TitleOn the confounds among retest gains and age-cohort differences in the estimation of within-person change in longitudinal studies: a simulation study.
Publication TypeJournal Article
Year of Publication2011
AuthorsHoffman, L, Hofer, SM, Sliwinski, MJ
JournalPsychol Aging
Date Published2011 Dec
KeywordsAged, Aged, 80 and over, Aging, Cognition, Confounding Factors, Epidemiologic, Data Interpretation, Statistical, Humans, Intelligence Tests, Longitudinal Studies, Models, Statistical, Neuropsychological Tests, Practice, Psychological, Research Design, Statistics as Topic, Test Taking Skills, Time Factors

<p>Although longitudinal designs are the only way in which age changes can be directly observed, a recurrent criticism involves to what extent retest effects may downwardly bias estimates of true age-related cognitive change. Considerable attention has been given to the problem of retest effects within mixed effects models that include separate parameters for longitudinal change over time (usually specified as a function of age) and for the impact of retest (specified as a function of number of exposures). Because time (i.e., intervals between assessment) and number of exposures are highly correlated (and are perfectly correlated in equal interval designs) in most longitudinal studies, the separation of effects of within-person change from effects of retest gains is only possible given certain assumptions (e.g., age convergence). To the extent that cross-sectional and longitudinal effects of age differ, obtained estimates of aging and retest may not be informative. The current simulation study investigated the recovery of within-person change (i.e., aging) and retest effects from repeated cognitive testing as a function of number of waves, age range at baseline, and size and direction of age-cohort differences on the intercept and age slope in age-based models of change. Significant bias and Type I error rates in the estimated effects of retest were observed when these convergence assumptions were not met. These simulation results suggest that retest effects may not be distinguishable from effects of aging-related change and age-cohort differences in typical long-term traditional longitudinal designs.</p>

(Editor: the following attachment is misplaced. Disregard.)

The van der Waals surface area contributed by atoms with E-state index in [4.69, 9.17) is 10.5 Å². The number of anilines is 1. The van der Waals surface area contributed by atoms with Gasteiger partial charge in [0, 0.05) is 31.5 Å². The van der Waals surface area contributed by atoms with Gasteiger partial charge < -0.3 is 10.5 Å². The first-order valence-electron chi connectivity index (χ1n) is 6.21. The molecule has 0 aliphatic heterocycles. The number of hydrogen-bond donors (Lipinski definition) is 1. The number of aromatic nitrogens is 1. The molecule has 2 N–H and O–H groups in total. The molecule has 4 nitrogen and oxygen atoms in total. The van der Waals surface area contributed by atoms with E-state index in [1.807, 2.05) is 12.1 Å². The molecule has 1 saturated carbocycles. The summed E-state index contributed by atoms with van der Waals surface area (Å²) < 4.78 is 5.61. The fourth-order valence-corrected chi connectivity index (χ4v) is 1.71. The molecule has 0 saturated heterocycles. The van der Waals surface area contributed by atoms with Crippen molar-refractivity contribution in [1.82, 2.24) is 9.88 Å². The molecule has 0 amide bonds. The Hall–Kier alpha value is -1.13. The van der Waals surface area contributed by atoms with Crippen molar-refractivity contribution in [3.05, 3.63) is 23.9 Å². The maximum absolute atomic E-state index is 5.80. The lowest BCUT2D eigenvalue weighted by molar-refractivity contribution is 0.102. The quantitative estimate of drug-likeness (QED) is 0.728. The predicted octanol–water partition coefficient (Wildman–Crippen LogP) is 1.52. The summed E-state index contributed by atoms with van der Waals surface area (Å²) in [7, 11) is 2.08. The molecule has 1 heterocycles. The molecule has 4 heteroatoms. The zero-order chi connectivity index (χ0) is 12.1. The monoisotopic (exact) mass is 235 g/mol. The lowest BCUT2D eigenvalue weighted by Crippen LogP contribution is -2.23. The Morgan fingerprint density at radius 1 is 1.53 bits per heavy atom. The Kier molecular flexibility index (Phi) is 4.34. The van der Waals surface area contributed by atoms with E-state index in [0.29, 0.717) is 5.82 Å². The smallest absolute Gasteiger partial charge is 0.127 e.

Alternate JournalPsychol Aging
PubMed ID21639642
PubMed Central IDPMC3222751
Grant ListP01 AG003949 / AG / NIA NIH HHS / United States
R01 AG026453 / AG / NIA NIH HHS / United States
R01 AG026453-01A2 / AG / NIA NIH HHS / United States
AG026453 / AG / NIA NIH HHS / United States